A clear, present, purpose to transfer the assigned rights without needing any additional action by the assignee is required for an assignment to be effective, which means that a promise to assign in the future is ineffective as an actual transfer. Otherwise, no special terminology is necessary to draft an effective assignment.

What is Delegation?

Delegation is the transfer of some or all of an obligor’s (delegating party’s) performance responsibilities (or conditions demanding performance) under a contract to a non-party (delegatee). To be effective, a delegation requires the delegatee to agree to take on the delegated performance; however, unless the non-delegating party has consented to a novation, the delegating party remains accountable for the delegated performance, whether or not it has also transferred its contractual rights.

This is distinct from an assignment of rights, in which the assignor relinquishes its contractual claims upon assignment. As a result, even if the delegating party can effectively delegate its actual performance to the delegatee (such that the delegatee’s actual performance discharges the delegating party’s duty), the delegating party cannot be relieved of its obligation to perform and liability for non-performance unless the non-delegating party agrees to a novation.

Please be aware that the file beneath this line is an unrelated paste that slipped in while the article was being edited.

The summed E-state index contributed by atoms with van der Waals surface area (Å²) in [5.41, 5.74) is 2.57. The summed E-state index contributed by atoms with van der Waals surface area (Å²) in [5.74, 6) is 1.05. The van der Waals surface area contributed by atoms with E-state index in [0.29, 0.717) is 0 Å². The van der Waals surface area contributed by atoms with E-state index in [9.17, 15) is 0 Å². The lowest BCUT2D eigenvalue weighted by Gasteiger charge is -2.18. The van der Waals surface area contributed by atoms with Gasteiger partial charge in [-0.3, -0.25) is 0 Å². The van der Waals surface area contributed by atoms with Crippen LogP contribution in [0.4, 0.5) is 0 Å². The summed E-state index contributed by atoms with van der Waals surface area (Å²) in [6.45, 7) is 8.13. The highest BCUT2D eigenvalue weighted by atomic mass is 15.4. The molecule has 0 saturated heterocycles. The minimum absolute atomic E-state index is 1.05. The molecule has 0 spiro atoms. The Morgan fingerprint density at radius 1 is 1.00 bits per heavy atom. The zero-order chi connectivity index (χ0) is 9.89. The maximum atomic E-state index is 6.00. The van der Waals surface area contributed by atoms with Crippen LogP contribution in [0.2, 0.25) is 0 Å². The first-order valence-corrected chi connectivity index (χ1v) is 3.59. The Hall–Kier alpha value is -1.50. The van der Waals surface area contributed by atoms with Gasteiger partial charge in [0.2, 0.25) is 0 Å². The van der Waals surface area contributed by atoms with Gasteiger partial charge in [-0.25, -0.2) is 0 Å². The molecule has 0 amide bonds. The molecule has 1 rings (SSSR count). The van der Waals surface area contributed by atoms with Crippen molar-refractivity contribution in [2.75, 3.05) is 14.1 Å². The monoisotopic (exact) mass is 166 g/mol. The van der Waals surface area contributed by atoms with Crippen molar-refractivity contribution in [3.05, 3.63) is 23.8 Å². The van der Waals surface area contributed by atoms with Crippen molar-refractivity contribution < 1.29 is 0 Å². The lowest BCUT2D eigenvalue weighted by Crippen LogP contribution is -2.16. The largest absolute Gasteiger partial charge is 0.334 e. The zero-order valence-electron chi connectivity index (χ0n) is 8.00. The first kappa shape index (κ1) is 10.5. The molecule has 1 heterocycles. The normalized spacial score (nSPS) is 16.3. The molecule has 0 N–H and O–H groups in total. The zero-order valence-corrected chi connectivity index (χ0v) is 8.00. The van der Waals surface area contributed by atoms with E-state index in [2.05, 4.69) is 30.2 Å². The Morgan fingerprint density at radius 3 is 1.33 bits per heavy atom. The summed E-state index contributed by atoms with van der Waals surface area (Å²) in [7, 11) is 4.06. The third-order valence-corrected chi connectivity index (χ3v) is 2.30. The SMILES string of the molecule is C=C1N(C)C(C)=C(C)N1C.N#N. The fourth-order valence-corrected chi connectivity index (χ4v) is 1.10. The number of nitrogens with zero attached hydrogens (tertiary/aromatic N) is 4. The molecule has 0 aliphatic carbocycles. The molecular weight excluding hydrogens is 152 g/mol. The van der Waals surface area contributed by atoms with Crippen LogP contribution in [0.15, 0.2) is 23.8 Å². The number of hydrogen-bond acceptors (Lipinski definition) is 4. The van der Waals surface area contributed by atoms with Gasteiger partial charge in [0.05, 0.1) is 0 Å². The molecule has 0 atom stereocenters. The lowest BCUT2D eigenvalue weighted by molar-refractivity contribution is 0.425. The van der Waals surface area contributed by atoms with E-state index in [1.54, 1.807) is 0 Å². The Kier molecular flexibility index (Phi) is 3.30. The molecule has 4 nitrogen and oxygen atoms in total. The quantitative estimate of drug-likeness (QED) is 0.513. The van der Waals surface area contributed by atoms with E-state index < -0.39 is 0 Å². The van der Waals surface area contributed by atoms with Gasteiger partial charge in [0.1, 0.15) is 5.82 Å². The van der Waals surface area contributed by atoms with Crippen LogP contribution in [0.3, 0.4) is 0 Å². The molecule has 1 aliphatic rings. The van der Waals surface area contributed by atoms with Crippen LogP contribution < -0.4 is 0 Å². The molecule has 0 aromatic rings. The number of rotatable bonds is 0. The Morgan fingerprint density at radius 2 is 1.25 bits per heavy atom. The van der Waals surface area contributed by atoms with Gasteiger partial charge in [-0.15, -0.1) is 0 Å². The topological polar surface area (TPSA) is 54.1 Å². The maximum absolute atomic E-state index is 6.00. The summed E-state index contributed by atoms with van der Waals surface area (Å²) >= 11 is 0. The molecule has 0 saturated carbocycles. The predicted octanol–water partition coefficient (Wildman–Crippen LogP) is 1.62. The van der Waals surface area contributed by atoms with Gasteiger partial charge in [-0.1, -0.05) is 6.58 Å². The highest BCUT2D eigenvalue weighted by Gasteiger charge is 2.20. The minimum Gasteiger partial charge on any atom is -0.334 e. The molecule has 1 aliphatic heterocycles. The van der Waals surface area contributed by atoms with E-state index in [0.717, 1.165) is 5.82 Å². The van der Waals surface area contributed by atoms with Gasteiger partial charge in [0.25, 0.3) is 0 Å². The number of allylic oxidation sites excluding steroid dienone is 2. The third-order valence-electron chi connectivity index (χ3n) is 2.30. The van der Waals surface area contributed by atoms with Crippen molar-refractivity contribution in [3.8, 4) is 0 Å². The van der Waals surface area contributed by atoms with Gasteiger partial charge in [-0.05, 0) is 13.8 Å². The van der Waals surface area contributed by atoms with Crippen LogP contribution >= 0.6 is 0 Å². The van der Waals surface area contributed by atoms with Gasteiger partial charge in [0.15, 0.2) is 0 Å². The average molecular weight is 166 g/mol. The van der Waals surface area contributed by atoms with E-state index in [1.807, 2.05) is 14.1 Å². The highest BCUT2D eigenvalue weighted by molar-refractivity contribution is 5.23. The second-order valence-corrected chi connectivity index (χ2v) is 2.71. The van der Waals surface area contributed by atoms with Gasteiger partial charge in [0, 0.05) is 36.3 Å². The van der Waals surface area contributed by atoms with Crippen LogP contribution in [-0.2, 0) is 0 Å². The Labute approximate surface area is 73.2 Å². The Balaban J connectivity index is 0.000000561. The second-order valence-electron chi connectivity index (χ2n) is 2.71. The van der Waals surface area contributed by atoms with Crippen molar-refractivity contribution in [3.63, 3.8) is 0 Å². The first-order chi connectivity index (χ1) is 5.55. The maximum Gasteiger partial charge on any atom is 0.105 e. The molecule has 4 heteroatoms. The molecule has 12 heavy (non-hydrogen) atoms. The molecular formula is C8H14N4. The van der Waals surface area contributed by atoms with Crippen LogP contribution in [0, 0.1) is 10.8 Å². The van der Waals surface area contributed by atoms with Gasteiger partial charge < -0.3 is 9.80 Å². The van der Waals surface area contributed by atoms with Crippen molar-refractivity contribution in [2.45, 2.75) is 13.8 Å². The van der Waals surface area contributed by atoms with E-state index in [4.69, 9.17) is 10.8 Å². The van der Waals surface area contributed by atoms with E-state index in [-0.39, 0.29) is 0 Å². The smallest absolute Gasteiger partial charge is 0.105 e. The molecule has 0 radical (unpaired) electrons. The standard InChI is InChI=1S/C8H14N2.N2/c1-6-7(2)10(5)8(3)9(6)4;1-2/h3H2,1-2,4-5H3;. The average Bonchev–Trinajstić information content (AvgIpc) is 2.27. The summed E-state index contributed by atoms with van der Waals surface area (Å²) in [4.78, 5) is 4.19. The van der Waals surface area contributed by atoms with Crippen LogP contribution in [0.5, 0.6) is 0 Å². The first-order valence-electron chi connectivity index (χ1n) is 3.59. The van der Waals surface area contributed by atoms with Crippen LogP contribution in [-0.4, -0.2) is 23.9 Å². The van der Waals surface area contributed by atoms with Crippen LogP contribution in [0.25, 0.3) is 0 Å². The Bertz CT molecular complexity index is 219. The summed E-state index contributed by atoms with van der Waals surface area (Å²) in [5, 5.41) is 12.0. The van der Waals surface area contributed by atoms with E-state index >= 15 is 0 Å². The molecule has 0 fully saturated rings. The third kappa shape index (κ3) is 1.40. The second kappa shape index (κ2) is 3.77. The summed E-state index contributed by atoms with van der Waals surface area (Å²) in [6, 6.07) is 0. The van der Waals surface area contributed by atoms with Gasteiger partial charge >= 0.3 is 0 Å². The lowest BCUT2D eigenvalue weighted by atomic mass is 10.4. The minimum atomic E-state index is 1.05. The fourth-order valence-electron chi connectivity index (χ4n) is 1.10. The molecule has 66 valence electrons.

There is no precise wording necessary to create an effective delegation, just as there is not for the assignment of rights. When performance is effectively delegated, the delegatee assumes liability for the delegating party’s performance obligations (under an assumption agreement), even if the delegating party retains liability to the non-delegating party for the delegatee’s failure to adequately perform the delegated obligations in the absence of a novation. Under an assumed agreement, the delegating party may have recourse against the delegatee, which is frequently addressed through a contractual indemnity right.


If the delegating party wishes to entirely exclude itself from liability for non-performance, it must get the non-delegating party’s approval to the contract (novation). In the majority of novations, the delegating party, the delegatee, and the non-delegating party all agree on the following:

  • The delegatee replaces the delegating party as a party to the contract.
  • The delegating party is no longer liable for contract performance.
  • The delegatee is directly and solely liable for the delegating party’s contract fulfillment.